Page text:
Laser beams in the near-infrared spectrum (700-1400 nm), like those in the visible-light spectrum, reach the retina. Caution is required with regard to the invisible spectrum in particular, since its wavelengths are said to be very dangerous to the eye because they might not be noticed until the eye has been damaged.
- Long-term damage caused by lasers
- Many laser-caused accidents involve the near-infrared spectrum. When a visible-light or near-infrared spectrum laser beam comes into contact with the eye, it damages the retina. Since vision in the damaged portion will not recover, this leads to the serious problem of loss of vision.
Safety measures for laser light
- Be sure to check the laser class of the laser device.
- To enable safe use, all laser devices are labeled with their laser class (in line with Japan Industrial Standard [JIS] C6802, “Safety of laser products”).
- Most lasers used in laser machine tools are in class 4—the most dangerous class of lasers. The notice “Measures to prevent harm from laser rays” issued by the Ministry of Health, Labour and Welfare of Japan describes the specific content of preventive safety measures for work using lasers, separated by classes of laser device.
Basic concept of safety measures
Step 1. Check the specifications of the laser device.
If the laser protective gear you use is not compatible with each of the conditions of the laser device—its laser wavelength (nm or μm), output (mw, w, kw), and output method (continuous, pulse)—then it cannot protect you from laser light. For example, different protective gear must be used for a YAG laser vs. a CO2 laser. Even protective gear for the same laser wavelength might not be compatible with different laser outputs.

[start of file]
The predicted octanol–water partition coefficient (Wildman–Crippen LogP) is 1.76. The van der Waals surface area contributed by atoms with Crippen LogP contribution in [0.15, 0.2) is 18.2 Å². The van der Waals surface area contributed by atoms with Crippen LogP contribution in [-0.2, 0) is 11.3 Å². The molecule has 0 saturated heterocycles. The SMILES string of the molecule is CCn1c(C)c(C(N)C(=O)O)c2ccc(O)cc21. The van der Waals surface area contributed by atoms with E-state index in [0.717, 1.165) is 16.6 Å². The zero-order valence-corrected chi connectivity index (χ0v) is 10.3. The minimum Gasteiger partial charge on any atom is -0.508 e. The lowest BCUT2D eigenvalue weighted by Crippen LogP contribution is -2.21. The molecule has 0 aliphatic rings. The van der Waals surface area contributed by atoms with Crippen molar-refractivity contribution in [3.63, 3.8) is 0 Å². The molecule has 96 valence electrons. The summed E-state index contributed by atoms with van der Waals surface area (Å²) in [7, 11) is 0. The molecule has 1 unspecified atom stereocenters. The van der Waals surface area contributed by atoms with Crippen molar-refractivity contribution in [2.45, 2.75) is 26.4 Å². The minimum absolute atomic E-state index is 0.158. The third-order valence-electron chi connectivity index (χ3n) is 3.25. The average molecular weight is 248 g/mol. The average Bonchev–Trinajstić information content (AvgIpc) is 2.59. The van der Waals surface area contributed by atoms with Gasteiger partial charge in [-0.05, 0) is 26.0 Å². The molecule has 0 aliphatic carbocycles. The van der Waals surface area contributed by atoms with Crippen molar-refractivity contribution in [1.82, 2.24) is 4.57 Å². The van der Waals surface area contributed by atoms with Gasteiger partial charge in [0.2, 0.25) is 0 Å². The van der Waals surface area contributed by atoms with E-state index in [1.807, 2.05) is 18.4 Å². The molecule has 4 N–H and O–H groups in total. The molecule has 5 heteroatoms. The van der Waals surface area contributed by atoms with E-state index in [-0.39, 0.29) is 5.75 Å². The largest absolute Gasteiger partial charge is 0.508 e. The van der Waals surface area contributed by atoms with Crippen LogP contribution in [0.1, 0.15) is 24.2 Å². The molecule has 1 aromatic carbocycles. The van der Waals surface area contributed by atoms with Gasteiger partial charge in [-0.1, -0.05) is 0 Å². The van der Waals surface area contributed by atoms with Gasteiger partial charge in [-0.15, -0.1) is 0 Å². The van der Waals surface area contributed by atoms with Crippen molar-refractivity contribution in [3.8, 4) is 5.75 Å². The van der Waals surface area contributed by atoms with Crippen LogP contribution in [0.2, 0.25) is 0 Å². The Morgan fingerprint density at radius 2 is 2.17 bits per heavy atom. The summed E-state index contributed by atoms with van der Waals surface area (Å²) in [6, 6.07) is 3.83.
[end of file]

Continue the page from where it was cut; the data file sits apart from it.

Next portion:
- What to check
- 1.Laser wavelength (nm or μm)
- 2.Laser output (mw, w, or kw)
- 3.Laser output method (continuous oscillation, pulse mw, w, or J second)
- Typical lasers used in laser machine tools
Step 2. Consider ways to avoid looking directly at the laser light.
It is very dangerous simply to watch the part being machined without understanding the risks of laser light and taking protective measures. In particular, most of the lasers used in laser machine tools are very dangerous because, as invisible-light lasers, they cannot be sensed by the human eye. Be fully aware that light such as that dispersed from the part being machined can damage the eyes
Step 3. Choose appropriate protective gear.
- Protective gear to use in laser management zones: Prepare a safe environment.
- If the part being machined is visible (i.e., exposed), then ideally it should be covered with a laser-shield window suited to the wavelength of the laser. If it is impossible to cover the part because it is too large or for other reasons, a laser safety fence must be used to set up a laser management zone and prevent entry into the zone. If it is absolutely essential to look inside the laser management zone, protective equipment such as a laser shield window or laser shield curtains must be set up to prevent laser light from leaking outside the management zone.
- Protective gear to use during operations: Protect workers.
- If it is absolutely essential to see the part being machined, laser protective eyewear suited to the wavelength of the laser being used must be worn. Laser protective eyewear comes in various types, including goggles, over-the-glass safety glasses, and high-powered protective eyewear for use with high-output lasers.